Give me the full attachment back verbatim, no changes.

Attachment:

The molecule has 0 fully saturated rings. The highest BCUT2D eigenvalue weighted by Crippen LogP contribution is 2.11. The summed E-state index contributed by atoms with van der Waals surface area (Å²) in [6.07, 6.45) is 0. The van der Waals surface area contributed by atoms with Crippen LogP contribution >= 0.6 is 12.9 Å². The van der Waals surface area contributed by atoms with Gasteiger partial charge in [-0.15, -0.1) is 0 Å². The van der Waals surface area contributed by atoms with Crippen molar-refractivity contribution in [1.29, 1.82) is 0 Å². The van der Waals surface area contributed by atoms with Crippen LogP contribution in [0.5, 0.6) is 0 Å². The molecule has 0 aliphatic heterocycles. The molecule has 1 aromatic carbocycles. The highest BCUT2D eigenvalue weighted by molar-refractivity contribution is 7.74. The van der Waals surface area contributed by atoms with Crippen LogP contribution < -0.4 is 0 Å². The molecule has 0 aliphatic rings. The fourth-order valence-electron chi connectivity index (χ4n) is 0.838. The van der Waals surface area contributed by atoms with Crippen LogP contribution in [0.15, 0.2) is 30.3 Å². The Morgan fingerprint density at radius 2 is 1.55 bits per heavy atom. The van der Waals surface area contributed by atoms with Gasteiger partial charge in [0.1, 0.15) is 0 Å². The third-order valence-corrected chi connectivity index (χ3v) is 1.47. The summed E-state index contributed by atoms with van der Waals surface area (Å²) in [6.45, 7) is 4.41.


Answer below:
The molecule has 0 fully saturated rings. The highest BCUT2D eigenvalue weighted by Crippen LogP contribution is 2.11. The summed E-state index contributed by atoms with van der Waals surface area (Å²) in [6.07, 6.45) is 0. The van der Waals surface area contributed by atoms with Crippen LogP contribution >= 0.6 is 12.9 Å². The van der Waals surface area contributed by atoms with Gasteiger partial charge in [-0.15, -0.1) is 0 Å². The van der Waals surface area contributed by atoms with Crippen molar-refractivity contribution in [1.29, 1.82) is 0 Å². The van der Waals surface area contributed by atoms with Crippen LogP contribution in [0.5, 0.6) is 0 Å². The molecule has 0 aliphatic heterocycles. The molecule has 1 aromatic carbocycles. The highest BCUT2D eigenvalue weighted by molar-refractivity contribution is 7.74. The van der Waals surface area contributed by atoms with Crippen LogP contribution < -0.4 is 0 Å². The molecule has 0 aliphatic rings. The fourth-order valence-electron chi connectivity index (χ4n) is 0.838. The van der Waals surface area contributed by atoms with Crippen LogP contribution in [0.15, 0.2) is 30.3 Å². The Morgan fingerprint density at radius 2 is 1.55 bits per heavy atom. The van der Waals surface area contributed by atoms with Gasteiger partial charge in [0.1, 0.15) is 0 Å². The third-order valence-corrected chi connectivity index (χ3v) is 1.47. The summed E-state index contributed by atoms with van der Waals surface area (Å²) in [6.45, 7) is 4.41.